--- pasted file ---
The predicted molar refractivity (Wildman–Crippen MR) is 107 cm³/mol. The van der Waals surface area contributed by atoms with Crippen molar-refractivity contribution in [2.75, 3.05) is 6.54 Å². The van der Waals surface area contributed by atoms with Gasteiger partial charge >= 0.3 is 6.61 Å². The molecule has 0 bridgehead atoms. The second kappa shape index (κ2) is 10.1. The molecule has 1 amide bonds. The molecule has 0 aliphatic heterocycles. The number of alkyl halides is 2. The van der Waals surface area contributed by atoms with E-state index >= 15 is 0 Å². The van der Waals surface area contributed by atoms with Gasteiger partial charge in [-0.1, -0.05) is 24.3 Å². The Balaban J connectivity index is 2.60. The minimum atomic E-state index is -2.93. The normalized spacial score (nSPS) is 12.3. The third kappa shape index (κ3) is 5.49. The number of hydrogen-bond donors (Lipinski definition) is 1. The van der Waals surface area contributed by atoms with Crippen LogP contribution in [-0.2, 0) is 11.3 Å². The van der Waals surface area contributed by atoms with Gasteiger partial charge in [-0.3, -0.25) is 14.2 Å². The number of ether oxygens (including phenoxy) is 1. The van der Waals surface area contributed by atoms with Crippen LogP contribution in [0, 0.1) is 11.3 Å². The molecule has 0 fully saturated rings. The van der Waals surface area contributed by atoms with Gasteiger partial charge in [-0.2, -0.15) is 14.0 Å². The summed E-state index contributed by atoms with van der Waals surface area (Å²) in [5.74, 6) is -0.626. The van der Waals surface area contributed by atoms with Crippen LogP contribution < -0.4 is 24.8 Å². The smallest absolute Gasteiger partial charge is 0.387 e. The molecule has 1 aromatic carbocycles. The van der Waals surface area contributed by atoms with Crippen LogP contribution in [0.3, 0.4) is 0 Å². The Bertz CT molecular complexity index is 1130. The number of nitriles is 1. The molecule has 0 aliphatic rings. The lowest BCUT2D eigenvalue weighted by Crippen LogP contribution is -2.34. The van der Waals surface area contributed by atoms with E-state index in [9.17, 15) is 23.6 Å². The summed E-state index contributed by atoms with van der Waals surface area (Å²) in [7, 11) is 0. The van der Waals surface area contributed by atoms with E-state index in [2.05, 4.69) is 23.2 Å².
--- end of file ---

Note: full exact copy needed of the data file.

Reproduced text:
The predicted molar refractivity (Wildman–Crippen MR) is 107 cm³/mol. The van der Waals surface area contributed by atoms with Crippen molar-refractivity contribution in [2.75, 3.05) is 6.54 Å². The van der Waals surface area contributed by atoms with Gasteiger partial charge >= 0.3 is 6.61 Å². The molecule has 0 bridgehead atoms. The second kappa shape index (κ2) is 10.1. The molecule has 1 amide bonds. The molecule has 0 aliphatic heterocycles. The number of alkyl halides is 2. The van der Waals surface area contributed by atoms with E-state index >= 15 is 0 Å². The van der Waals surface area contributed by atoms with Gasteiger partial charge in [-0.1, -0.05) is 24.3 Å². The Balaban J connectivity index is 2.60. The minimum atomic E-state index is -2.93. The normalized spacial score (nSPS) is 12.3. The third kappa shape index (κ3) is 5.49. The number of hydrogen-bond donors (Lipinski definition) is 1. The van der Waals surface area contributed by atoms with Crippen LogP contribution in [-0.2, 0) is 11.3 Å². The van der Waals surface area contributed by atoms with Gasteiger partial charge in [-0.3, -0.25) is 14.2 Å². The number of ether oxygens (including phenoxy) is 1. The van der Waals surface area contributed by atoms with Crippen LogP contribution in [0, 0.1) is 11.3 Å². The molecule has 0 fully saturated rings. The van der Waals surface area contributed by atoms with Gasteiger partial charge in [-0.2, -0.15) is 14.0 Å². The summed E-state index contributed by atoms with van der Waals surface area (Å²) in [5.74, 6) is -0.626. The van der Waals surface area contributed by atoms with Crippen LogP contribution < -0.4 is 24.8 Å². The smallest absolute Gasteiger partial charge is 0.387 e. The molecule has 1 aromatic carbocycles. The van der Waals surface area contributed by atoms with Crippen LogP contribution in [0.3, 0.4) is 0 Å². The Bertz CT molecular complexity index is 1130. The number of nitriles is 1. The molecule has 0 aliphatic rings. The lowest BCUT2D eigenvalue weighted by Crippen LogP contribution is -2.34. The van der Waals surface area contributed by atoms with E-state index in [9.17, 15) is 23.6 Å². The summed E-state index contributed by atoms with van der Waals surface area (Å²) in [7, 11) is 0. The van der Waals surface area contributed by atoms with E-state index in [2.05, 4.69) is 23.2 Å².